Hurricane Drought

In 2017, the Washington Post wrote and article with a headline Science behind the hurricane ‘drought’

After Katrina flooded New Orleans, parts of which are below sea level, the United States suffered more than a decade without a major hurricane coming ashore. The biggest hurricanes, the Galveston storm of 1900 and the Okeechobee storm of 1938 had been joined by Katrina, and the news was that this was the new normal.

Normally we can expect a major hurricane every 6-8 years somewhere in the United States. At least category 2, and during some periods more frequently. When we look at historical data for hurricanes, it cannot be discounted that the advent of space exploration has made a major impact on how well we see the formation and evolution of tropical storms.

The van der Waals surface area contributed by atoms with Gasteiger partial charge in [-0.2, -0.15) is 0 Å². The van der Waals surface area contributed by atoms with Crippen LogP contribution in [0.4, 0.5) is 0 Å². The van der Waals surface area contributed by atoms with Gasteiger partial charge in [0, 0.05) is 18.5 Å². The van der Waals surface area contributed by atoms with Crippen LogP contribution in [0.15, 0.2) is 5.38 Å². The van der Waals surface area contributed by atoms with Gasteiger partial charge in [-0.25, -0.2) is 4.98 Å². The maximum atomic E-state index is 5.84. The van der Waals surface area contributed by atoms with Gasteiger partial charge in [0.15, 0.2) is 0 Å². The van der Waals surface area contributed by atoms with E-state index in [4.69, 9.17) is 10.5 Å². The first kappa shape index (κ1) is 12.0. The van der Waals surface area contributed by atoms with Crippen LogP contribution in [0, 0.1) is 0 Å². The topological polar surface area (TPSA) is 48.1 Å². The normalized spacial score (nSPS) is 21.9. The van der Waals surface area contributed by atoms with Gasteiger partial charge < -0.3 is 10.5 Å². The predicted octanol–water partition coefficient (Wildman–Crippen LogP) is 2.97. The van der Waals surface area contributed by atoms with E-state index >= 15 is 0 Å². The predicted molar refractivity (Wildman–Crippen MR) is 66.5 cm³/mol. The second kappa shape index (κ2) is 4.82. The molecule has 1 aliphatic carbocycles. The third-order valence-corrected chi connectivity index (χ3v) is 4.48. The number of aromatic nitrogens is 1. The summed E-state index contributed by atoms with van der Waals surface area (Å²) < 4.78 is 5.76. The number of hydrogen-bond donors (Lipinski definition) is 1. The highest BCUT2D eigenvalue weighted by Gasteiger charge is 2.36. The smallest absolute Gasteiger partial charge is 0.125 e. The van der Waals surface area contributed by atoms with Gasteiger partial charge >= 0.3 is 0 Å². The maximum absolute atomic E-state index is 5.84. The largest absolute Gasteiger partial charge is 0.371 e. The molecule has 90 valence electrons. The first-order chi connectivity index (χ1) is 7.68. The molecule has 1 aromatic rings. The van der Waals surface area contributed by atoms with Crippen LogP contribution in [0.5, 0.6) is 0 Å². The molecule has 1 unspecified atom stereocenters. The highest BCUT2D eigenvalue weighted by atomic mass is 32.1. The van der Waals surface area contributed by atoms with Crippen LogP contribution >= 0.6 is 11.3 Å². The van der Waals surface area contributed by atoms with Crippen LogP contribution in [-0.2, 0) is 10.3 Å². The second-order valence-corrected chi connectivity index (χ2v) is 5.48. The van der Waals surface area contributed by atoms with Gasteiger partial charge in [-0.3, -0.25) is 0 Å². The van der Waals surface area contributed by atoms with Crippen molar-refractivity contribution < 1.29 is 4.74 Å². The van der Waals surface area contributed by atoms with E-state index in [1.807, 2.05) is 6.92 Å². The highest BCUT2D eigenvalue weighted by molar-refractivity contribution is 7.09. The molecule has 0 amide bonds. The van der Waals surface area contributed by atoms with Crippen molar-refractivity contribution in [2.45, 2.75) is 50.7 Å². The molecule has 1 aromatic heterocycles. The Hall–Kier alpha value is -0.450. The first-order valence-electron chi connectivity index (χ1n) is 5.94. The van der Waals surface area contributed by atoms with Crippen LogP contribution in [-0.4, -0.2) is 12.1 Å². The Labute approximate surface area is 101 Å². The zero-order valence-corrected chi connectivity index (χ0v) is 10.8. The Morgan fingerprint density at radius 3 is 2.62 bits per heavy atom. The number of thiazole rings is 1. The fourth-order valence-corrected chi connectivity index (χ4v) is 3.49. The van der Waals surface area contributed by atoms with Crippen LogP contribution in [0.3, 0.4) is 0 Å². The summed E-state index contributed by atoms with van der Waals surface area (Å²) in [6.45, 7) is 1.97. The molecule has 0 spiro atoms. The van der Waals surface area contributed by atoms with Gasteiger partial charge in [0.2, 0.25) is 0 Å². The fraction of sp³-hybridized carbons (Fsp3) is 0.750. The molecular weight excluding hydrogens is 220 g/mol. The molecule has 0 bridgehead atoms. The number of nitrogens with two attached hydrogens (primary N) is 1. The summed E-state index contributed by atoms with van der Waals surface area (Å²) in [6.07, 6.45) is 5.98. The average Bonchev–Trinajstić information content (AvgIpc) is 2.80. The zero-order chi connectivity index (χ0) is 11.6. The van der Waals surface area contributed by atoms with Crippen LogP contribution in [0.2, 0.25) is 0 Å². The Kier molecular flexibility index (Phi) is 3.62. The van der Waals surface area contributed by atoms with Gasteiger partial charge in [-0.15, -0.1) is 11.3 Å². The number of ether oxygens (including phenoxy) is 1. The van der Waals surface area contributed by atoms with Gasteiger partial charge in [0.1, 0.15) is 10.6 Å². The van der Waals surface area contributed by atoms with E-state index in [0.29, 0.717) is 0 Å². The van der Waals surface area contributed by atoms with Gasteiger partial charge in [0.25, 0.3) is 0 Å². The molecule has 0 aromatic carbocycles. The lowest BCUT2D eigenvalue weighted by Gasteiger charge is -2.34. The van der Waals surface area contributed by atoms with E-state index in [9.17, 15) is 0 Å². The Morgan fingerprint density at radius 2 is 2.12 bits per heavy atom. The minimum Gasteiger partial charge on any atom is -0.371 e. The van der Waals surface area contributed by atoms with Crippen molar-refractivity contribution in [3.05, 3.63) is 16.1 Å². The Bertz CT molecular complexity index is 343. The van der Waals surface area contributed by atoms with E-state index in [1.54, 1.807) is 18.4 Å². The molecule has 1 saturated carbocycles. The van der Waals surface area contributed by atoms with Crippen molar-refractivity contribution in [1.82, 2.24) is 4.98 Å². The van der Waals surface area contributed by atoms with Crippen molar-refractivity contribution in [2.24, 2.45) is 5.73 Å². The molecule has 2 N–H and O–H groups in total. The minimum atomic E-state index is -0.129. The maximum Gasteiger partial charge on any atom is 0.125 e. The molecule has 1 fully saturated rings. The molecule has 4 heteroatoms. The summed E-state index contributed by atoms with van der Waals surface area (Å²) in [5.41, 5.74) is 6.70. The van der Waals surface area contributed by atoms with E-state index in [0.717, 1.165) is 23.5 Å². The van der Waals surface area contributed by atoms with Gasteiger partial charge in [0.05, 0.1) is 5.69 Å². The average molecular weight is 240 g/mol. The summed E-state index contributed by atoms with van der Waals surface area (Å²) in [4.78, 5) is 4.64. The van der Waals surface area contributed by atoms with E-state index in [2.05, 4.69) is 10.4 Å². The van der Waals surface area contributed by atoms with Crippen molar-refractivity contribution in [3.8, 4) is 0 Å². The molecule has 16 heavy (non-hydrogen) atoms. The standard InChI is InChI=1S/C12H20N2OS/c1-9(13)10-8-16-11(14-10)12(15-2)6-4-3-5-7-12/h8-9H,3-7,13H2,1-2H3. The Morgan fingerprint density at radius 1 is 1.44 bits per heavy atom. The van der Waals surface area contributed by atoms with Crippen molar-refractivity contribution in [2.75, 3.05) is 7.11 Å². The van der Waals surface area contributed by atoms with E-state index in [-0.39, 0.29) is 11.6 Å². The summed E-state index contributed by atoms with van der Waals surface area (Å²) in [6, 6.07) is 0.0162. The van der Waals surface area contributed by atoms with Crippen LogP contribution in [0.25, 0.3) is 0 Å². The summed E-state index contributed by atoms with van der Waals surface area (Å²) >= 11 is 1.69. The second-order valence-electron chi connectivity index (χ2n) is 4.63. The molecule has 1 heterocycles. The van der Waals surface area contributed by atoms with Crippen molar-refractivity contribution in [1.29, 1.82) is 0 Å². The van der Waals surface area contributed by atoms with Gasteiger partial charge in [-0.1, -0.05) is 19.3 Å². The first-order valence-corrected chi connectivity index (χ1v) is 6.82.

Historical lists of storms generally show two years, 1907 and 1914 as being entirely free of tropical storms. In the modern era the only year with an extremely low number of hurricanes is 2013. Only two large tropical storms danced around the Atlantic Ocean in 2013. 1982 also is listed with only two storms, and most people think we had pretty good satellite data that year. We have to go all the way back to 1905 to find a year with only one storm, and then back to 1895 and 1890 to find years with two storms.